The Costa Coffee

Ken Mark
Julian Birkinshaw

LBS REF: CS-13-013

Costa Coffee: A Proposal to Build the Next Generation
Self-Serve Espresso Bar
The Victorian, yellow-bricked arches that framed Costa Coffee’s Lambeth Roastery shook
as a freight train rumbled across the tracks above. It was an unassuming home for a
business with such promise. “It seems fitting”, thought Jim Slater, Managing Director of
Costa Enterprises, as he walked past the property’s black iron gates, “that these old walls,
where we still hand-roast 6,000 tonnes of coffee annually, could become the new home to
what would be the most innovative project in Whitbread’s 270 year history.”
A year earlier, in December 2011, Whitbread PLC, a UK-based hotel, restaurant, and
coffee shop chain, had split its Costa Coffee unit into four divisions, with teams focused on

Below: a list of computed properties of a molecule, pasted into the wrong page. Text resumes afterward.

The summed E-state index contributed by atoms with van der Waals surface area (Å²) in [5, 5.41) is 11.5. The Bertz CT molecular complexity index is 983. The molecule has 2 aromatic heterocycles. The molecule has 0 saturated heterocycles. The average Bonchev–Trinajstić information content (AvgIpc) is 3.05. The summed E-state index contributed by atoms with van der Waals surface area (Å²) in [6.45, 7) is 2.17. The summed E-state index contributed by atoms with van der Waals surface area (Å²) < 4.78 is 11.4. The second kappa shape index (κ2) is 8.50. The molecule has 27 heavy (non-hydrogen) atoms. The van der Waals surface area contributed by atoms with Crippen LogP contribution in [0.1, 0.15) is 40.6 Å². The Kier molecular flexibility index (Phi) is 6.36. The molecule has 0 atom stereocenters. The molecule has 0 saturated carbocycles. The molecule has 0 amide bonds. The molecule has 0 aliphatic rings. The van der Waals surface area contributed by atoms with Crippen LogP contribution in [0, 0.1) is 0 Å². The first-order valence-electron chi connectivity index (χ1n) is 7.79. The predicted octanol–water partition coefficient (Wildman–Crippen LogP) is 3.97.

different aspects of the coffee business’s growth initiatives. Among them, Costa
Enterprises focused primarily on driving coffee sales through the UK corporate franchise
business, “Proud To Serve” wholesale business, and newly acquired Coffee Nation, a fleet
of fresh bean-to-cup self-service coffee vending machines (“concessions”) founded by
entrepreneur Scott Martin, 11 years earlier. The acquisition rationale was that Coffee
Nation could access opportunities beyond the practical or economically attractive reach of
Costa Coffee’s premium high street cafés.
Slater had been handed the task, among other things, of expanding Costa Express across
the UK and select European locations. The stated plan was to grow Costa Express to
3,000 sites, a seemingly realistic goal given that Costa Express dominated the UK
forecourt market and that there were discussions underway with large partners –mostly
forecourt operators—willing to operate several hundred machines each. “With the Express
business model proven, the real challenge will be scalability”, thought Slater. “If the
product and supply chain allow, our near-term goals...